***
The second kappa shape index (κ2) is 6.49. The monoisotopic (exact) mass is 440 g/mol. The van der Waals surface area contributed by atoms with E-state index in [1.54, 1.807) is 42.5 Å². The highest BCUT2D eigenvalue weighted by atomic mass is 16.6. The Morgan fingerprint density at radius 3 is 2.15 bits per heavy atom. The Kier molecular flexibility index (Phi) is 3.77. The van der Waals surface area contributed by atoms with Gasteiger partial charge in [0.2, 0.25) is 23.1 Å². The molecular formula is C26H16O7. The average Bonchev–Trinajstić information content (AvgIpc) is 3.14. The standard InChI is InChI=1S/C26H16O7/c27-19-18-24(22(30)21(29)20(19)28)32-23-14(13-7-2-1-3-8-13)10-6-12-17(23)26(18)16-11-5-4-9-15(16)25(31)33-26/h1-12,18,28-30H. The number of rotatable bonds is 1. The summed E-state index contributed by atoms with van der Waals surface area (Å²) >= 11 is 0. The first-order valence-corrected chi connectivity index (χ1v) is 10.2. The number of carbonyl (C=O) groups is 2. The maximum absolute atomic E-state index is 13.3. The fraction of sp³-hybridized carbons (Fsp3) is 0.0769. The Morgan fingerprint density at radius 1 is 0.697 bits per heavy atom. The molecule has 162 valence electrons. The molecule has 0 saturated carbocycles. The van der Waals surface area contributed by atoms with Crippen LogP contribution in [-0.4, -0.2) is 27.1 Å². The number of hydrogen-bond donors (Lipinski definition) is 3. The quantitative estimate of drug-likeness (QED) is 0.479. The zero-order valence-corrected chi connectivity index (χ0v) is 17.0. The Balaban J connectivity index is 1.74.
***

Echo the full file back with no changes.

The second kappa shape index (κ2) is 6.49. The monoisotopic (exact) mass is 440 g/mol. The van der Waals surface area contributed by atoms with E-state index in [1.54, 1.807) is 42.5 Å². The highest BCUT2D eigenvalue weighted by atomic mass is 16.6. The Morgan fingerprint density at radius 3 is 2.15 bits per heavy atom. The Kier molecular flexibility index (Phi) is 3.77. The van der Waals surface area contributed by atoms with Gasteiger partial charge in [0.2, 0.25) is 23.1 Å². The molecular formula is C26H16O7. The average Bonchev–Trinajstić information content (AvgIpc) is 3.14. The standard InChI is InChI=1S/C26H16O7/c27-19-18-24(22(30)21(29)20(19)28)32-23-14(13-7-2-1-3-8-13)10-6-12-17(23)26(18)16-11-5-4-9-15(16)25(31)33-26/h1-12,18,28-30H. The number of rotatable bonds is 1. The summed E-state index contributed by atoms with van der Waals surface area (Å²) >= 11 is 0. The first-order valence-corrected chi connectivity index (χ1v) is 10.2. The number of carbonyl (C=O) groups is 2. The maximum absolute atomic E-state index is 13.3. The fraction of sp³-hybridized carbons (Fsp3) is 0.0769. The Morgan fingerprint density at radius 1 is 0.697 bits per heavy atom. The molecule has 162 valence electrons. The molecule has 0 saturated carbocycles. The van der Waals surface area contributed by atoms with Crippen LogP contribution in [-0.4, -0.2) is 27.1 Å². The number of hydrogen-bond donors (Lipinski definition) is 3. The quantitative estimate of drug-likeness (QED) is 0.479. The zero-order valence-corrected chi connectivity index (χ0v) is 17.0. The Balaban J connectivity index is 1.74.